In an ancient bazaar, situated behind the Meenakshi Amman Temple in Madurai, Tamil Nadu, I squeezed my way into this narrow market stall to take a closer look at the amazing array of sparkly trim….some were so high up, the only way to reach them was to use a broom; poke them and hope you caught the one you wanted as it fell!!
I have always dreamed of visiting India, and this New Year, I got my chance. Travelling to the Kerala in the South, to “God’s Country” (interestingly Cornwall gets called the same), I had planned two weeks holiday visiting forest and jungle, city and coast. Arriving in India at this time was a bit of a gamble. News travels fast these days and a few weeks prior to my visit, the country was in turmoil with the Government making severe changes to the monetary system resulting in enormous queues at ATM’s and limits on cash withdrawal. I decided to continue with my plan to visit and was so pleased I did……India is a everything you see in films and on the TV… and much much more.
I deliberately didn’t visit India with work in mind, but when you are a lifetime lover of textiles, it is sometimes hard to separate work and pleasure! I was fascinated by the amazing colours and the beautiful silks lining the shelves of the tailors shops behind the temples, marvelled at the speed and skills of the machinists, using very simple machines and some using their laps as cutting tables!
I spent quite a while chatting to these tailors, most of whom had been in the same job for over 25 years, taught by their fathers and desperately trying to keep their skills alive. As is the case with many traditional crafts, generations of skills are being lost, taken over by mass manufacturing and a need to have things made cheaply. Tailors have worked around the temple for hundreds of years.
In the mountainous region of Munnar, it was fascinating to visit Aranya Natural textiles, where traditional hand dyeing, block printing and paper making skills are being actively promoted. The Srishti programme runs various programmes for education, training and rehabilitation of differently abled children of Munnar’s tea plantation workers. It is a fascinating project and was great to spend time there watching dyeing and printing in progress. I was unable to take photographs here as it is a place of education, but if you are interested, you can find further details on their website.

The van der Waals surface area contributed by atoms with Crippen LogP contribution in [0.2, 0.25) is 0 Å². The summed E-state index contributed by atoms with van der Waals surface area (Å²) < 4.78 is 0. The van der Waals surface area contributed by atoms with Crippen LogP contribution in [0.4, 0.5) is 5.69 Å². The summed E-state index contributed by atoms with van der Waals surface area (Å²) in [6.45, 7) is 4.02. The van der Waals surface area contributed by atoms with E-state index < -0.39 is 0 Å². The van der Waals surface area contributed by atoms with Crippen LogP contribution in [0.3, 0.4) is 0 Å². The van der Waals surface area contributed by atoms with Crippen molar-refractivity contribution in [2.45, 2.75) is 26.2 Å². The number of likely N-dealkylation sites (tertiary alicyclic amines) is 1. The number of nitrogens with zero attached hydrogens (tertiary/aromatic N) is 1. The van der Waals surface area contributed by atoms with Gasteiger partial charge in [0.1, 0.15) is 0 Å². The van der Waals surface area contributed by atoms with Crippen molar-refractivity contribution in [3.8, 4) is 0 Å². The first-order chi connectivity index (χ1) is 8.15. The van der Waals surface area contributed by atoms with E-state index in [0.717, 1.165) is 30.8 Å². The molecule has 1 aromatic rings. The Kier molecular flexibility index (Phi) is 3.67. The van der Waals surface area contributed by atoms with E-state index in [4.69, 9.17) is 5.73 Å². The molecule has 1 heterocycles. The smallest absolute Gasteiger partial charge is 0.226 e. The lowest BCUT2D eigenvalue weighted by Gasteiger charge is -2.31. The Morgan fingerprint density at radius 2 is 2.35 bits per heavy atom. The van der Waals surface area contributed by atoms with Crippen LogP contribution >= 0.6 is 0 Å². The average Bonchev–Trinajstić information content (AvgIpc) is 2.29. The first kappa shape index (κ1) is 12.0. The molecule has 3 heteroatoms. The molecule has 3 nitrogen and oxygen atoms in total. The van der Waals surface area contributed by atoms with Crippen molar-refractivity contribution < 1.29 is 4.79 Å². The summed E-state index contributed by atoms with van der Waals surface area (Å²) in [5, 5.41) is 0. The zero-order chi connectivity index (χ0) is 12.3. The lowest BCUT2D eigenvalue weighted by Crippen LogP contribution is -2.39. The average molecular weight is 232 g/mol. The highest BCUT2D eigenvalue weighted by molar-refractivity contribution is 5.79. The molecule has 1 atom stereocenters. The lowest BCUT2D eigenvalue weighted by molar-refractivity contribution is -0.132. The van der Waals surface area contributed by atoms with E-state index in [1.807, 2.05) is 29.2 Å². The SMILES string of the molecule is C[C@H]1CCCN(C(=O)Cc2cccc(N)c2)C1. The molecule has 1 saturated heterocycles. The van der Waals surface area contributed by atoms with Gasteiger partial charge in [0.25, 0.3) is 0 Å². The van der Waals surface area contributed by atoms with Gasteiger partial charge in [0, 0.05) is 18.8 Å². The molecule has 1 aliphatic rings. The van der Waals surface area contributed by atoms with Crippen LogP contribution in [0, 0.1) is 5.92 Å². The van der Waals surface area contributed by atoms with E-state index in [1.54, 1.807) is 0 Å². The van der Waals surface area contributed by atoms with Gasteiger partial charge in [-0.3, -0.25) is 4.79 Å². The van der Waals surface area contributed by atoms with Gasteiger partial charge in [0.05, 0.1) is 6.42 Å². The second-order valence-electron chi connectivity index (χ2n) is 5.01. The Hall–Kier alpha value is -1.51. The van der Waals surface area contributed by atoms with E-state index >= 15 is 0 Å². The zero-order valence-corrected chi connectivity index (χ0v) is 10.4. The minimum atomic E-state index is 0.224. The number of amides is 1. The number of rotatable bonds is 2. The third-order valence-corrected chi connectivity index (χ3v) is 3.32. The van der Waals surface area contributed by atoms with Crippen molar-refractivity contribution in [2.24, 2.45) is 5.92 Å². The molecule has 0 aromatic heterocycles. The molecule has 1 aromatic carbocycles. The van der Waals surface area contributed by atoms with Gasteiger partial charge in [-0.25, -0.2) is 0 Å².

I was hoping to find linen whilst in India, but maybe I was in the wrong place, as didn’t manage to find anything nearly as wonderful as the cloth we get from The Baltics. There was silk and cotton in abundance…maybe I should consider a range of products made from silk and cotton? I was encouraged to find that small businesses still manage to exist in India and are able to make a living from traditional skills. It reminded me what I love about textiles and how the process of hand printing, dyeing and other techniques such as batik and tie dye are magical and how important it is to not let them get swallowed up the processes of mass production. Things we make by hand have so much more value than those that are churned out by the millions in factories. As most of you know, our products are all printed by hand using traditional screen printing methods and made in the studio…..it’s great to know that similar traditions are being kept alive in India.
I loved India and I plan to return…that is, once I have managed to get over the madness of the tuk tuk drivers and drivers in general!! There is no such thing as a white line in the road and if there was, no one would take a blind bit of notice!! Its a freeway where whoever goes fastest gets in front and on a hairpin bend, you overtake and hope that anything coming the other way will stop in time!
As a celebration of all things handmade, we have 10% off our linen fabric (offer ends Friday 20th January 2017)…..visit our shop for further details.